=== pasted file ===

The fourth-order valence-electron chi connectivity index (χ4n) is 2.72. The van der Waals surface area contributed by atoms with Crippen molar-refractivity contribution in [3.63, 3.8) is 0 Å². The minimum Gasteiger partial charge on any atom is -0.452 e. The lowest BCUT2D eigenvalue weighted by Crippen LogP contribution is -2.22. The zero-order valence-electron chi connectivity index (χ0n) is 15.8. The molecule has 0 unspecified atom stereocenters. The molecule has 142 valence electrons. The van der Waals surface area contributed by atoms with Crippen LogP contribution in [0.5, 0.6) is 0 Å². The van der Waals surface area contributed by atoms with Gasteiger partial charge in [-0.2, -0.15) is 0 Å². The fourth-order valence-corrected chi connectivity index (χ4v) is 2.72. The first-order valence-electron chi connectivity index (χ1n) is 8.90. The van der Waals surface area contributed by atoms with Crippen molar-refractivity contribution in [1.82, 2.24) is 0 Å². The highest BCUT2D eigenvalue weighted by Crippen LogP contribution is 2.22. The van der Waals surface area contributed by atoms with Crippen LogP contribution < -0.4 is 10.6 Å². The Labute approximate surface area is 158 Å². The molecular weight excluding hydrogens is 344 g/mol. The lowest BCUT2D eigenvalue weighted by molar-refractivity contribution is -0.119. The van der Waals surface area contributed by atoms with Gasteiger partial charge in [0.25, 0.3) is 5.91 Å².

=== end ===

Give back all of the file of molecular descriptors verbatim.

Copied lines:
The fourth-order valence-electron chi connectivity index (χ4n) is 2.72. The van der Waals surface area contributed by atoms with Crippen molar-refractivity contribution in [3.63, 3.8) is 0 Å². The minimum Gasteiger partial charge on any atom is -0.452 e. The lowest BCUT2D eigenvalue weighted by Crippen LogP contribution is -2.22. The zero-order valence-electron chi connectivity index (χ0n) is 15.8. The molecule has 0 unspecified atom stereocenters. The molecule has 142 valence electrons. The van der Waals surface area contributed by atoms with Crippen LogP contribution in [0.5, 0.6) is 0 Å². The van der Waals surface area contributed by atoms with Gasteiger partial charge in [-0.2, -0.15) is 0 Å². The fourth-order valence-corrected chi connectivity index (χ4v) is 2.72. The first-order valence-electron chi connectivity index (χ1n) is 8.90. The van der Waals surface area contributed by atoms with Crippen molar-refractivity contribution in [1.82, 2.24) is 0 Å². The highest BCUT2D eigenvalue weighted by Crippen LogP contribution is 2.22. The van der Waals surface area contributed by atoms with Crippen LogP contribution < -0.4 is 10.6 Å². The Labute approximate surface area is 158 Å². The molecular weight excluding hydrogens is 344 g/mol. The lowest BCUT2D eigenvalue weighted by molar-refractivity contribution is -0.119. The van der Waals surface area contributed by atoms with Gasteiger partial charge in [0.25, 0.3) is 5.91 Å².